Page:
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Elizabeth Cooney is a health reporter for the Worcester Telegram & Gazette.
Boston Globe Health and Science staff:
Karen Weintraub, Deputy Health and Science Editor, and Gideon Gil, Health and Science Editor.
Short White Coat blogger Ishani Ganguli
Short White Coat blogger Jennifer Srygley
Thursday, August 16, 2007
Today's Globe: cough medicine warning, abortion pill, China pig virus, prairie dog ban, Alzheimer's device
Hoping to prevent a growing number of injuries to infants and toddlers, the Food and Drug Administration issued an advisory yesterday warning parents never to give cough and cold medicines to children under the age of 2 unless instructed to do so by a doctor.
Women who use abortion pills rather than the more common surgical method seem to face no greater risk of tubal pregnancy or miscarriage in later pregnancies, according to a study published today in the New England Journal of Medicine.
A highly infectious swine virus is sweeping China's pig population, driving up pork prices and spawning fears of a global pandemic among domesticated pigs. And animal virus specialists say Chinese authorities are downplaying the gravity and spread of the disease and refusing to cooperate with international scientists.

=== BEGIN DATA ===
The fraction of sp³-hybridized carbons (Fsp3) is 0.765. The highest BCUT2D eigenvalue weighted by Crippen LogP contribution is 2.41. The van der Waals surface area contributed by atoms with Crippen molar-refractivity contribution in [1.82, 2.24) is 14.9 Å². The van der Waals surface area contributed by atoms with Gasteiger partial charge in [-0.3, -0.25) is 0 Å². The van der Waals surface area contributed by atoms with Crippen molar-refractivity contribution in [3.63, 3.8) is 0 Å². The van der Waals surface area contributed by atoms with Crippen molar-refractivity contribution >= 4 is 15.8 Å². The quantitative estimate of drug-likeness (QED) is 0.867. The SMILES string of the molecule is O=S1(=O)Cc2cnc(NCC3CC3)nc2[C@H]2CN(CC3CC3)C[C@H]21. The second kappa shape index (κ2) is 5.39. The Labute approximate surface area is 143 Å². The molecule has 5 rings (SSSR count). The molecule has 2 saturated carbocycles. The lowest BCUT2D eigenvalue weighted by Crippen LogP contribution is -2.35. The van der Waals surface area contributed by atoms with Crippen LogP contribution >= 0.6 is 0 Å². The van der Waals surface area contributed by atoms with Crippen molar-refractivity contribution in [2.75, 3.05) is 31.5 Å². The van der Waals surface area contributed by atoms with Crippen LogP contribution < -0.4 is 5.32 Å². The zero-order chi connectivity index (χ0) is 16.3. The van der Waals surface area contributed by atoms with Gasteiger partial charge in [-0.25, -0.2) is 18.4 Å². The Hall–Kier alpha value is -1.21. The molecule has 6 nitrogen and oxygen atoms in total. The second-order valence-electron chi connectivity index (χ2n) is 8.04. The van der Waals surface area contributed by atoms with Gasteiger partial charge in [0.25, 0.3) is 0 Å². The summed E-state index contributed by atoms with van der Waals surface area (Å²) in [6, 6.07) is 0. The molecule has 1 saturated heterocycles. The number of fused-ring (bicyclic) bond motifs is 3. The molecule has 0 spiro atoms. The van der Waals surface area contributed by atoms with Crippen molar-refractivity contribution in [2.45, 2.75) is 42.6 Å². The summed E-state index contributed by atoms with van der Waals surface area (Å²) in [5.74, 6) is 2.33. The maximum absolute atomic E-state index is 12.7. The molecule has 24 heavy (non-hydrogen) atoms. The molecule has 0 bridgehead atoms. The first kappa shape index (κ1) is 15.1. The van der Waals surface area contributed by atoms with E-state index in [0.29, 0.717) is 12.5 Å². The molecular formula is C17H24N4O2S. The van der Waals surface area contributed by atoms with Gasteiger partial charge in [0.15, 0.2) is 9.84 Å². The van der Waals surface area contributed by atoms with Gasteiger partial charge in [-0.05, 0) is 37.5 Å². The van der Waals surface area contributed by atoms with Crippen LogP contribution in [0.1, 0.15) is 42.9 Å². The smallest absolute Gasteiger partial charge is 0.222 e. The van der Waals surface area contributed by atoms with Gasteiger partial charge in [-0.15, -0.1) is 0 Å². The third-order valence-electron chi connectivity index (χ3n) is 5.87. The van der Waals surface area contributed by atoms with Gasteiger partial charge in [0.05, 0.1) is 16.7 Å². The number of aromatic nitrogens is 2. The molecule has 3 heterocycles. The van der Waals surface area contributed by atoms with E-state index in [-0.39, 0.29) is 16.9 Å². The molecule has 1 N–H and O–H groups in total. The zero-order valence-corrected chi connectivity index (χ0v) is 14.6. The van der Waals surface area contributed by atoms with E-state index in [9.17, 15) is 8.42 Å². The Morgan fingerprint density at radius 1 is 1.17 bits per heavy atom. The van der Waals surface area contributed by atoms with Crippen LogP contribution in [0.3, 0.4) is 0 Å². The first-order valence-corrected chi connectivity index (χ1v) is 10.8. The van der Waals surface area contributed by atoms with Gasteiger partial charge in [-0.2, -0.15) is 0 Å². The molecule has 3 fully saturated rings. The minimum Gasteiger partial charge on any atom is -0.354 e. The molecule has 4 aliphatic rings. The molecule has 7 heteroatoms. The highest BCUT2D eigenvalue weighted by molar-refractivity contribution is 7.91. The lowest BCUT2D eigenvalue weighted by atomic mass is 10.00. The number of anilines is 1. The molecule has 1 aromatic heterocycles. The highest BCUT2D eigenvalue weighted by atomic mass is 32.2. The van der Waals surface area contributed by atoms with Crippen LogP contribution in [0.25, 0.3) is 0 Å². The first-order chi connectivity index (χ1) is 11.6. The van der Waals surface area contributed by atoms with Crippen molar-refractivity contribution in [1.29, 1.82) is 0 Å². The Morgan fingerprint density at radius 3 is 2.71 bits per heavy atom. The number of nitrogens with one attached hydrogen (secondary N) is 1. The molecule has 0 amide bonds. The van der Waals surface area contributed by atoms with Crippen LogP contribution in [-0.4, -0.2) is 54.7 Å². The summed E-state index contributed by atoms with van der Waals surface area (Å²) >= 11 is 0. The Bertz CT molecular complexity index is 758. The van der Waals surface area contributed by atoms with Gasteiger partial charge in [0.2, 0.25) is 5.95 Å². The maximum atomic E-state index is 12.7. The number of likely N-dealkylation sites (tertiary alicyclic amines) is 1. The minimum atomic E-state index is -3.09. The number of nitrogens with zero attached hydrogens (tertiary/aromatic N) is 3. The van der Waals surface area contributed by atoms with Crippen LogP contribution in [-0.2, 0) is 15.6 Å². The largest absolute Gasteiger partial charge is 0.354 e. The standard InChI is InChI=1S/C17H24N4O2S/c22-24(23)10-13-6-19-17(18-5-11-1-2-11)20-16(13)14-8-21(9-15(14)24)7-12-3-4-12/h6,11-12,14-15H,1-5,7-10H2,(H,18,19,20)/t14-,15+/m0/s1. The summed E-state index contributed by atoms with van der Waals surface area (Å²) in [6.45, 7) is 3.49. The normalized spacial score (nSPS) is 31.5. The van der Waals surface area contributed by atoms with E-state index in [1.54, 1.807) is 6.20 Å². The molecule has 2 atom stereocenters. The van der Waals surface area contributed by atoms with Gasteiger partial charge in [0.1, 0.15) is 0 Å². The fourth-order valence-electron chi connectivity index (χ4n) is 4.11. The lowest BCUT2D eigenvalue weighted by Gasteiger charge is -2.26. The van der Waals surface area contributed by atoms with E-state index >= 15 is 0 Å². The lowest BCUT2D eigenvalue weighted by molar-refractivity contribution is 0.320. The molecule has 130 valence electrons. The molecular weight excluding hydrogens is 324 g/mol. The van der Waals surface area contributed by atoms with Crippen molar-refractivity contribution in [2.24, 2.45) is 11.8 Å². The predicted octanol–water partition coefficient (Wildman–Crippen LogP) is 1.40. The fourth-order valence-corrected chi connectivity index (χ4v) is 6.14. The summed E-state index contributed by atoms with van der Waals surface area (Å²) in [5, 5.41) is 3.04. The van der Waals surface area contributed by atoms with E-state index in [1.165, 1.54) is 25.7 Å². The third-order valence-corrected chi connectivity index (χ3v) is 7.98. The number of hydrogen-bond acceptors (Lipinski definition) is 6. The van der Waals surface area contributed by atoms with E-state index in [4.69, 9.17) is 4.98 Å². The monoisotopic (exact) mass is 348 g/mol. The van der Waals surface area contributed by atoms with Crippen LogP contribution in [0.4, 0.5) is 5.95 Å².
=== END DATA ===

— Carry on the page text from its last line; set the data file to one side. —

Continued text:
Anyone who captures, transports, sells, or barters prairie dogs now must receive written permission from the Food and Drug Administration. But people seeking prairie dogs as pets need not apply: The FDA won't consider it.
There are robots that follow those with Alzheimer's disease around, issuing reminders; pill boxes that speak; wristwatches holding entire medical histories; and alarms in patients' sneakers to alert authorities that they are wandering the streets in confusion. Now students from Franklin W. Olin College of Engineering in Needham have come up with MindScout, a device to allow more independence to people with Alzheimer's, that incorporates some of the best features of devices that might not be affordable.